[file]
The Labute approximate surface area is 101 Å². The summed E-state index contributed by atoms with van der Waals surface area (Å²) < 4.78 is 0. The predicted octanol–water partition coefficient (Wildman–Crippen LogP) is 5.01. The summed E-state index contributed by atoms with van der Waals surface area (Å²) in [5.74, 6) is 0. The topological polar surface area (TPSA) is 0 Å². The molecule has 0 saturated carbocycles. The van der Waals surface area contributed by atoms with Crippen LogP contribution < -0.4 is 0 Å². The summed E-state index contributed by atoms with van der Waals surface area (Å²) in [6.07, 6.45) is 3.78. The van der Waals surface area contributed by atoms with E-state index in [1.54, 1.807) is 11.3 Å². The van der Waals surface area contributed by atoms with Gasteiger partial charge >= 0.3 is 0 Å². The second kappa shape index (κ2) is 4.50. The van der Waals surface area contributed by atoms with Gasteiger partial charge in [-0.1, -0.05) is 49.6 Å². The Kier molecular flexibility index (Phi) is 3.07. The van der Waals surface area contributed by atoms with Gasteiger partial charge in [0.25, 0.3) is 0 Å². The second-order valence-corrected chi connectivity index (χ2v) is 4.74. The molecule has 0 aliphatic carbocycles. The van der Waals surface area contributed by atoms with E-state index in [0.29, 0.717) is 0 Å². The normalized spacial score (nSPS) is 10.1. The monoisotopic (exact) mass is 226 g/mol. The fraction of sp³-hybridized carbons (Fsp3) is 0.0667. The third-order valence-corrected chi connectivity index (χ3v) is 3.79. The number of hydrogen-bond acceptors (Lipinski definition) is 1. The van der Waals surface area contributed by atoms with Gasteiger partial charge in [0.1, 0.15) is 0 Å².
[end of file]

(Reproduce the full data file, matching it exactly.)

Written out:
The Labute approximate surface area is 101 Å². The summed E-state index contributed by atoms with van der Waals surface area (Å²) < 4.78 is 0. The predicted octanol–water partition coefficient (Wildman–Crippen LogP) is 5.01. The summed E-state index contributed by atoms with van der Waals surface area (Å²) in [5.74, 6) is 0. The topological polar surface area (TPSA) is 0 Å². The molecule has 0 saturated carbocycles. The van der Waals surface area contributed by atoms with Crippen LogP contribution < -0.4 is 0 Å². The summed E-state index contributed by atoms with van der Waals surface area (Å²) in [6.07, 6.45) is 3.78. The van der Waals surface area contributed by atoms with E-state index in [1.54, 1.807) is 11.3 Å². The van der Waals surface area contributed by atoms with Gasteiger partial charge >= 0.3 is 0 Å². The second kappa shape index (κ2) is 4.50. The van der Waals surface area contributed by atoms with Gasteiger partial charge in [-0.1, -0.05) is 49.6 Å². The Kier molecular flexibility index (Phi) is 3.07. The van der Waals surface area contributed by atoms with Gasteiger partial charge in [0.25, 0.3) is 0 Å². The second-order valence-corrected chi connectivity index (χ2v) is 4.74. The molecule has 0 aliphatic carbocycles. The van der Waals surface area contributed by atoms with E-state index in [0.29, 0.717) is 0 Å². The normalized spacial score (nSPS) is 10.1. The monoisotopic (exact) mass is 226 g/mol. The fraction of sp³-hybridized carbons (Fsp3) is 0.0667. The third-order valence-corrected chi connectivity index (χ3v) is 3.79. The number of hydrogen-bond acceptors (Lipinski definition) is 1. The van der Waals surface area contributed by atoms with Gasteiger partial charge in [0.1, 0.15) is 0 Å².